Fresh Fava Bean and Summer Vegetable Salad

fava bean salad - trust in kimfava beans - trust in kim

This winter I saw a few recipes that called for fresh fava beans, but I’ve never been able to find them in a store, so I chose this to be one of my experimental crops in my community garden this year.  They are a bit of work to shuck and peel, but they are so tender and delicious.  I think I’ll be growing them again next year to try out a few of the other recipes.  This salad capitalizes on the availability of fresh vegetables in the summertime, at the peak of their flavour.

What you need:

  • about a pound of fava beans in their shells
  • one cob of fresh corn, cooked and the kernels cut off
  • a few small cucumbers or half a large one
  • 1/4 red onion, thinly sliced
  • 1/4 cup lightly toasted walnuts
  • your favourite vinaigrette or this one:
  • 1 heaping teaspoon Dijon mustard
  • 1/2 teaspoon sugar
  • a little salt and pepper
  • 2 – 3 tablespoons white wine vinegar
  • 2-3 tablespoons olive oil

What you do:

  1. Toast the walnuts a little and let them cool.  I do this is a frying pan, tossing often and watching them carefully so they don’t burn.
  2. Cook the corn and let it cool. You can boil it for just a few minutes or grill it.
  3. While the corn and nuts are cooling down you can prepare the fava beans.  Begin by boiling a large pot of water.  Remove the beans from their pods, then boil for 2 & 1/2 to 3 minutes; less time for smaller beans.  Drain then cool down right away in a bowl or sink full of cold water; ice water is even better.
  4. Now comes the labourious part – remove the skin from each bean. Make sure you’re listening to some good music and the time will pass quickly.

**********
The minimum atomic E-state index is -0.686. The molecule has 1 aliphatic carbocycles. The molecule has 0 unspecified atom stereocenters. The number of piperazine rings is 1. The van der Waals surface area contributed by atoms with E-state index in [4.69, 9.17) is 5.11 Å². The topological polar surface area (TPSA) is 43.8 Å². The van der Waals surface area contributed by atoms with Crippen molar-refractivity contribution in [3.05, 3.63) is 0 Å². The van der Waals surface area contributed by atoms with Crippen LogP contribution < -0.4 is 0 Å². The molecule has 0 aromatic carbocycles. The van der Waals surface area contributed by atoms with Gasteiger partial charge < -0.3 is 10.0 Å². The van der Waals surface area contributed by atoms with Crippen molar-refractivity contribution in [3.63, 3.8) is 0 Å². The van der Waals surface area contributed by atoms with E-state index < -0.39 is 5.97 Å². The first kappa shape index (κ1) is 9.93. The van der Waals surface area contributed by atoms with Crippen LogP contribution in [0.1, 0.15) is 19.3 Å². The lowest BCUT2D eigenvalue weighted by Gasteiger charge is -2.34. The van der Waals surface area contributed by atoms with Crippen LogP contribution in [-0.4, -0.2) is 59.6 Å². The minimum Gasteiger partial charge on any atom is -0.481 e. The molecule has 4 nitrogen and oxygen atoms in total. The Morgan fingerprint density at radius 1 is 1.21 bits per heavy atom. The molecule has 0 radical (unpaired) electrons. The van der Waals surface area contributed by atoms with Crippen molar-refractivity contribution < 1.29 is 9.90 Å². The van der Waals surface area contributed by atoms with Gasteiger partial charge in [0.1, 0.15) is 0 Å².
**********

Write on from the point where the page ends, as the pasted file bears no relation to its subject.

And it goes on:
5. Mix the vinaigrette ingredients and pour some of it over the sliced red pepper to mellow the flavour a little. Let this sit for about 20 minutes.
  6. Slice the cucumbers as thinly as you can, with a mandoline.
  7. Combine the cooled fava beans, corn, cucumbers, and the onion with its dressing.  Toss lightly, then add more dressing if you think it is needed; I liked it best lightly dressed.
  8. Top with the toasted nuts just before serving.

 

Slightly Homemade French Onion Dip

Slightly Homemade French Onion Dip - trust in kim

Sometimes there just isn’t enough time to do it all.  I have a lovely, time-consuming recipe for a French onion dip  made from scratch.  But this one is for when you need a little something to go with the veggies and you’re short on time.  I make my recipe with yogurt, but other people use sour cream and mayo, so feel free to use those if you wish.  I prefer it to be a little healthier, hence the yogurt, plus  think it tastes really good this way.

What you need:

  • plain yogurt (homemade recipe here) I use 3.5% fat
  • packaged dry onion soup mix
  • a little red onion
  • cheesecloth for straining (optional)

What you do:

  1. If you’re really in a hurry you can skip this first step; your dip will just be a bit more watery.  In this case it might be good to use a little sour cream or mayonnaise to mix with the yogurt. Here’s what you do: Place a sieve above a bowl and line the sieve with cheesecloth.  Put about 1 & 1/2 cups of yogurt into the cheesecloth.  Place in the fridge and drain the yogurt for an hour, or longer if you have time. You may need to remove some liquid from the bowl during the draining process.
  2. Finely chop some red onion (a few tablespoons).  Remove the yogurt from the cheesecloth and put it in a bowl; add some of the red onion, reserving a little for a garnish.
  3. Add some onion soup mix to taste, a little at a time.
  4. Garnish with some more red onion.
  5. Serve with veggies and/or chips.

Corey’s Amazing Mango Salsa

I was treated to an amazing feast recently!  This salsa was so fresh and tasty, brought to us by guest blogger Corey Knott.  He served it with tilapia, which paired perfectly with it.  Corey started with fabulous fresh ingredients, highlighted by the best mango I’ve ever tasted, and the most beautiful.

What you need:

1 ripe mango, diced